Beginning this weekend, mole specialists Las Molenderas in Huntington Park will be serving up one of Puebla’s most iconic dishes, chiles en nogada. The Mexican haute cuisine classic was created by nuns in a convent to entertain Mexico’s first emperor, Augustín de Iturbide , at the signing of the Treaty of Córdoba in 1821.
This famous chile relleno appears on menus in Puebla when pomegranates and white walnuts are in season, usually in August through September, as well as all over Mexico at fine dining restaurants. In France, young chefs learn how to make an omelette as a right of passage but in Mexico, chiles en nogada is one of the most challenging dishes to master because of the difficulty in balancing its conflicting elements.
Chile en nogada consists of a large roasted and peeled chile poblano stuffed with a sweet and savory picadillo made with a combination of ground pork, chicken, and beef mixed with seasonal fruit. At Las Molenderas, Lucio and Estela Morales cook peaches, apples, pears, raisins, almonds, English walnuts, and garlic mixed in with the three ground meats for the stuffing inside the chile poblano. Many cooks are divided over whether to apply an egg batter—Las Molenderas opts for no batter before finishing the dish with nogada.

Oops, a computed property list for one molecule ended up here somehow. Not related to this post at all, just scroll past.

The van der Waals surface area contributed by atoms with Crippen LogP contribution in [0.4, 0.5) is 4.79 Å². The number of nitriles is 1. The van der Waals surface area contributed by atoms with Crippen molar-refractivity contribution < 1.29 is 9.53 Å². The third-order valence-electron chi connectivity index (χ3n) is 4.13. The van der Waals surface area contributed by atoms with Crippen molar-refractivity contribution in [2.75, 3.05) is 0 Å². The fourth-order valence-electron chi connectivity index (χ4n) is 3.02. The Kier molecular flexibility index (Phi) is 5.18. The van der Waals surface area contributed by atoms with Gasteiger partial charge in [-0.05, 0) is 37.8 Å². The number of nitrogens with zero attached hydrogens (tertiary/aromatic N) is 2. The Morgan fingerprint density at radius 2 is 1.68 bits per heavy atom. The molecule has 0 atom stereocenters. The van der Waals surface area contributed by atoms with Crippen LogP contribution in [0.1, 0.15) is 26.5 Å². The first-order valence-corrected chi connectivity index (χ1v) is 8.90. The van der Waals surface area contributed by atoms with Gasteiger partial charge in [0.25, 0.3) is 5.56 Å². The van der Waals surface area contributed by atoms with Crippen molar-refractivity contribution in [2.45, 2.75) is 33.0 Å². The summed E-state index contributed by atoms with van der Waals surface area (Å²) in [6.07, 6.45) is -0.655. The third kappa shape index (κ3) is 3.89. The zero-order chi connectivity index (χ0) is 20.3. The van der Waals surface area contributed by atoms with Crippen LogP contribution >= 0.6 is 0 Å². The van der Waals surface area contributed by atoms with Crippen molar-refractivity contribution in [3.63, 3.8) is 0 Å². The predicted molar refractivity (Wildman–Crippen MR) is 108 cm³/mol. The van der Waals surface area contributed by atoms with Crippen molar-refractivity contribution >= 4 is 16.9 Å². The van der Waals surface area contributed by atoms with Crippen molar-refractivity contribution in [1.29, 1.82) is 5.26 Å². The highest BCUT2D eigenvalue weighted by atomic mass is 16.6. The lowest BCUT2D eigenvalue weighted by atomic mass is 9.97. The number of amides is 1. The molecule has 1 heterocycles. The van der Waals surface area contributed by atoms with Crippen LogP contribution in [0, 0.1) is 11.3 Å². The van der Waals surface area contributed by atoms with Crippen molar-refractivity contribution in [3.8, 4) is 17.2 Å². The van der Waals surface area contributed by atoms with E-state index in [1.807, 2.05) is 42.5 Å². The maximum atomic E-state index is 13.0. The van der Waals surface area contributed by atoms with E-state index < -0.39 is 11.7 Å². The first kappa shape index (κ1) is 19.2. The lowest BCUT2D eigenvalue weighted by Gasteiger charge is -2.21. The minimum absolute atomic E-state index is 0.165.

The white walnut sauce here, or nogada , is thickened with creams and soft cheeses, cooked, brought to room temperature, and then poured over the flavorful picadillo-stuffed chile relleno. The dish is then finished with pomegranate seeds, carefully placed over the stuffed chile. There’s a lot that can go wrong here with all these elements, but Las Molenderas might make one of the best examples available in the U.S.
With a roasted chile poblano, sweet fruit, and meat bathed in a cream sauce all converging on the plate, only expert culinary technique […]